Resiliency is always an important topic for Hawaiʻi’s food industry, and this year’s Convention panel revisited this conversation. Our panelists included government, business, and NGO experts in food and energy and touched on how resilient our State is now, and what’s needed to improve our resiliency.
Amy Marvin, CEO Hawaiʻi Foodbank
Jennifer Walter, Deputy Director, Department of Emergency Management City and County of Honolulu
Maile Miyashiro, Sr. Director, Customer Experience, C&S Wholesale Grocers and incoming HFIA Vice Chair
Ryan Day, Account Executive, Hawaii Gas
And our Moderator Caroline Carl, Executive Director of Hawaii Energy.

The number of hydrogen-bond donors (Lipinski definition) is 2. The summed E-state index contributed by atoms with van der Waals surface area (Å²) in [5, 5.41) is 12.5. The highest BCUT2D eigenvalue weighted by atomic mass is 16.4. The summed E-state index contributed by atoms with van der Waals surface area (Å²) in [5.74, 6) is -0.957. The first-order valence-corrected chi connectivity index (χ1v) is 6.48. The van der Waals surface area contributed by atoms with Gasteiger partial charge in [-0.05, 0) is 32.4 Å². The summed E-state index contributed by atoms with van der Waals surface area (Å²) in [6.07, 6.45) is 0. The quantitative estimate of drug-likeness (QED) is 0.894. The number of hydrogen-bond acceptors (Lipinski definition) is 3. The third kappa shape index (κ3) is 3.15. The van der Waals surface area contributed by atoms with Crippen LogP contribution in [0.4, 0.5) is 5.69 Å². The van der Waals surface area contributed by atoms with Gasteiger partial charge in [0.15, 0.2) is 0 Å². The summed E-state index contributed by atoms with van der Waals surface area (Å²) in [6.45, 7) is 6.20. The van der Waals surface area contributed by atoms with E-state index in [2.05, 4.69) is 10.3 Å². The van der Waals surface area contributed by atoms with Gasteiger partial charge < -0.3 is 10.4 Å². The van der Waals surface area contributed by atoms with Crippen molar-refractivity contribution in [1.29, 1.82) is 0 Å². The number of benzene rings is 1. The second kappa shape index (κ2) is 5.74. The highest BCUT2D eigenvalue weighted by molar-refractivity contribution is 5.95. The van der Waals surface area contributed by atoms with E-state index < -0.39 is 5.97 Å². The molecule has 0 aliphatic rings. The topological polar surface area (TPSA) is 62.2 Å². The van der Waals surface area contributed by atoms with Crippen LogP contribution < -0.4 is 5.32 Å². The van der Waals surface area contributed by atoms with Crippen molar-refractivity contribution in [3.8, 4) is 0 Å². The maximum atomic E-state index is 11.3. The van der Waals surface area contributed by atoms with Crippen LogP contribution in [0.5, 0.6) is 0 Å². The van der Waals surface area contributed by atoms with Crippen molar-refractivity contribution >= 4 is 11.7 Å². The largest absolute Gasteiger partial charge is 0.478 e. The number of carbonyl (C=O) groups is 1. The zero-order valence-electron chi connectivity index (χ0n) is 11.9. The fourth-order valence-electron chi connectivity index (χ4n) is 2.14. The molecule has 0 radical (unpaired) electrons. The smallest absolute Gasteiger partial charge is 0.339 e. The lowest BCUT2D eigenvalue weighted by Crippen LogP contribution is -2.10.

Caroline started off the discussion with an important note on the definition of resiliency, “The ability to withstand adversity and bounce back from difficult events.” For Hawaiʻi, this ability is not just an advantage, it is a necessity. As a geographically isolated island community that is currently dependent on imports, Hawaiʻi’s food supply chain is vulnerable to disruption due to natural disasters and other crisis. Much of our critical infrastructure is aging. Other infrastructure is located in the likely inundation zone during a hurricane or tsunami. Estimates about how much food is located in the state at any given time vary from a weeks’ worth to much less, depending on the levels of bulk buying and hoarding before a disaster strikes. These challenges mean there is an added sense of urgency for those working to make our state more resilient. As the businesses that feed our state, HFIA’s members, and the association itself, play an important role in creating more resilient food systems for Hawaiʻi. Our panelists explored this vital topic and offered some valuable insight into key aspects of the resiliency discussion.